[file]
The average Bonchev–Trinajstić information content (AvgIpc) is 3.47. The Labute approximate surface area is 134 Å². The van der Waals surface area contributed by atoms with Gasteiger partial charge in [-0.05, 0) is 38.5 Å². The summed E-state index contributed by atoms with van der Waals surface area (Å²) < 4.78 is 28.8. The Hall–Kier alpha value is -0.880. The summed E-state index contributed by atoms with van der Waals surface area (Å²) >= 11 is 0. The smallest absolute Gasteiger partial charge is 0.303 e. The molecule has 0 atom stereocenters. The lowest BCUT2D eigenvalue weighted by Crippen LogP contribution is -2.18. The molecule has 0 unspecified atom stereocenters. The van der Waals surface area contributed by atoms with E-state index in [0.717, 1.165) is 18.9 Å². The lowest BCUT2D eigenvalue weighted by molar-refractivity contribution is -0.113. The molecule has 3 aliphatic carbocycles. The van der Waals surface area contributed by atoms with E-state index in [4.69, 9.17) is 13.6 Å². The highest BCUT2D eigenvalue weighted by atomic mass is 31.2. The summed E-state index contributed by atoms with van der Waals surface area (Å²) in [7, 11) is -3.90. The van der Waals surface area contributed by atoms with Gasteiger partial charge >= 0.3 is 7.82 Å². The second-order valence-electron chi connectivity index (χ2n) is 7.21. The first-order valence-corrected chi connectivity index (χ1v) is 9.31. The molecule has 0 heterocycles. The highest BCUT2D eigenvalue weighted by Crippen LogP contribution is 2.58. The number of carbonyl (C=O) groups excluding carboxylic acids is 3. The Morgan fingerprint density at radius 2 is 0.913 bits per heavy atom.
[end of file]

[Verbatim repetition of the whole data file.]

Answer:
The average Bonchev–Trinajstić information content (AvgIpc) is 3.47. The Labute approximate surface area is 134 Å². The van der Waals surface area contributed by atoms with Gasteiger partial charge in [-0.05, 0) is 38.5 Å². The summed E-state index contributed by atoms with van der Waals surface area (Å²) < 4.78 is 28.8. The Hall–Kier alpha value is -0.880. The summed E-state index contributed by atoms with van der Waals surface area (Å²) >= 11 is 0. The smallest absolute Gasteiger partial charge is 0.303 e. The molecule has 0 atom stereocenters. The lowest BCUT2D eigenvalue weighted by Crippen LogP contribution is -2.18. The molecule has 0 unspecified atom stereocenters. The van der Waals surface area contributed by atoms with E-state index in [0.717, 1.165) is 18.9 Å². The lowest BCUT2D eigenvalue weighted by molar-refractivity contribution is -0.113. The molecule has 3 aliphatic carbocycles. The van der Waals surface area contributed by atoms with E-state index in [4.69, 9.17) is 13.6 Å². The highest BCUT2D eigenvalue weighted by atomic mass is 31.2. The summed E-state index contributed by atoms with van der Waals surface area (Å²) in [7, 11) is -3.90. The van der Waals surface area contributed by atoms with Gasteiger partial charge >= 0.3 is 7.82 Å². The second-order valence-electron chi connectivity index (χ2n) is 7.21. The first-order valence-corrected chi connectivity index (χ1v) is 9.31. The molecule has 0 heterocycles. The highest BCUT2D eigenvalue weighted by Crippen LogP contribution is 2.58. The number of carbonyl (C=O) groups excluding carboxylic acids is 3. The Morgan fingerprint density at radius 2 is 0.913 bits per heavy atom.